Trevor Mills was hard but I bet he isn’t so hard now! I bet that Trevor’s children, if he has any, are hard though!
Trevor had dark ginger hair that curled up at the back. He was big and he was surly. He had a reputation for thumping people. Teachers found him exceedingly uncooperative. He’d glare at them, snarl and refuse to comply. His aim seemed to be to stand out, disrupt every lesson and create confrontation. You could say that he liked to be noticed.
Trevor made a performance out of being caned. Usually, caning was carried out in the privacy of the Head’s study but other certain staff were not adverse to caning boys in front of a class. They seemed to delight in it.
The cane was long and springy. It was usually made of willow, about half an inch thick with a curved handle at one end.
You were bent over a desk and whacked very hard on the backside. Some teachers used a standing swish but the more robust took a run at you from across the room and launched themselves at your arse with all the power they could muster. The prefects were entitled to cane students but were not allowed to apply more than three lashes. These canings were delivered at one of their Prefect Courts held, appropriately, under the school in the cellars.
Caning was very violent. When applied with full force, as a number of teachers were keen to do, the blow split the skin across your arse in a straight line. It usually didn’t bleed much but quickly formed into a hard ridge. Around this ridge, the bruise came out like a purple welt. Over the next week, this colouration slowly spread and made its way from mauve through brown to orange and then yellow (as any biologist might tell you – mapping the progress of the breakdown of haemoglobin), to finally fade away to leave you with just a faint scar. The blood trickled from the split skin but did not gush. The pain was excruciating and normally managed to elicit a cry out of even the most hardened recipient. If you had been caned you were officially given leave to stand during lessons for the rest of the day. After all, the teaching staff weren’t sadists. They knew that it was painful and made a special dispensation for those so afflicted. I know this all too well as the result of personal experience.
Trevor was a regular recipient of corporal punishment. As with a number of other hardened miscreants, it was no deterrent; to be caned was a badge of honour. He was seemingly impervious to pain. On one occasion I saw him intimidate our poetry teacher by thrusting his face into his and then smashing his hand into the door with such force that he not only transformed the thick panel into matchwood but also must have broken every bone in his hand. He then refused to go to the sick room and sat there in the English class grinning while his hand swelled up like a balloon.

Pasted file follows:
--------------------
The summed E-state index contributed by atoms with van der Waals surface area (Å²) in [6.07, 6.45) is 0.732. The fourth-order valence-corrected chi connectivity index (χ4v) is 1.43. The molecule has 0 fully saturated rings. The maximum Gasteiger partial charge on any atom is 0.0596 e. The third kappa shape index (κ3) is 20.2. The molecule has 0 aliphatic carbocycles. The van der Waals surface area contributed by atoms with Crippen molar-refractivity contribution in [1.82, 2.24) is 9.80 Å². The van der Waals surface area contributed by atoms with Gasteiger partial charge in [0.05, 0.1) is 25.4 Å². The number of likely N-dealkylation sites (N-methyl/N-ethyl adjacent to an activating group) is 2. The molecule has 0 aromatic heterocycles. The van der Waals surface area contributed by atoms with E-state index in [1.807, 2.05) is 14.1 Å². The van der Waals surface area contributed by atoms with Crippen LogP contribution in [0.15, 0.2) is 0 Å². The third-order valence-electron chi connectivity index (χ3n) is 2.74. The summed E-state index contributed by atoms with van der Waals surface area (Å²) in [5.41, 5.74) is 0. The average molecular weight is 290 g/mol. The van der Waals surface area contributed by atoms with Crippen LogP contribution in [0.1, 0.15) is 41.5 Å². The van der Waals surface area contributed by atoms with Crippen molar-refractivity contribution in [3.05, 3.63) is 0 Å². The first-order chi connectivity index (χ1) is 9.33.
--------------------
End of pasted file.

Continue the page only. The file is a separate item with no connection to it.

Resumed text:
On a number of occasions, he was publicly flogged. It was intended to be a warning to everyone, to deter others from following suit. Trevor made it into a show.
His name would be called in assembly. He’d stand up and look around smiling and defiant. He would swagger to the front nonchalantly, hands in pockets, taking time to sneer and mock as he went. He would slowly climb the stairs up to the stage, grin at the Headmaster, lean forward over the table, grip the sides with his hands, rest his head on the top looking towards the gathered masses and wink. It was worthy of an Oscar.
By this time the Head would be in a fury. He’d run and jump up, bringing the cane down with all his might. It would viciously swish and thwack. Trevor remained unmoved. His eyes never blinked. There was no involuntary yelp and no tears. It was repeated for the full six. Then Trevor would lazily rise, look around as if to ask ‘Is that it?’ and stroll back off the stage. He would then deliberately sit himself down without any tangible sign of discomfort. A bravura performance.
The amount of credibility Trevor gleaned from this was enormous. The last occasion they tried it he brought the house down with spontaneous cheers.
They didn’t do it again.
I sometimes dream of those simple years, full of discovery, when life was exciting.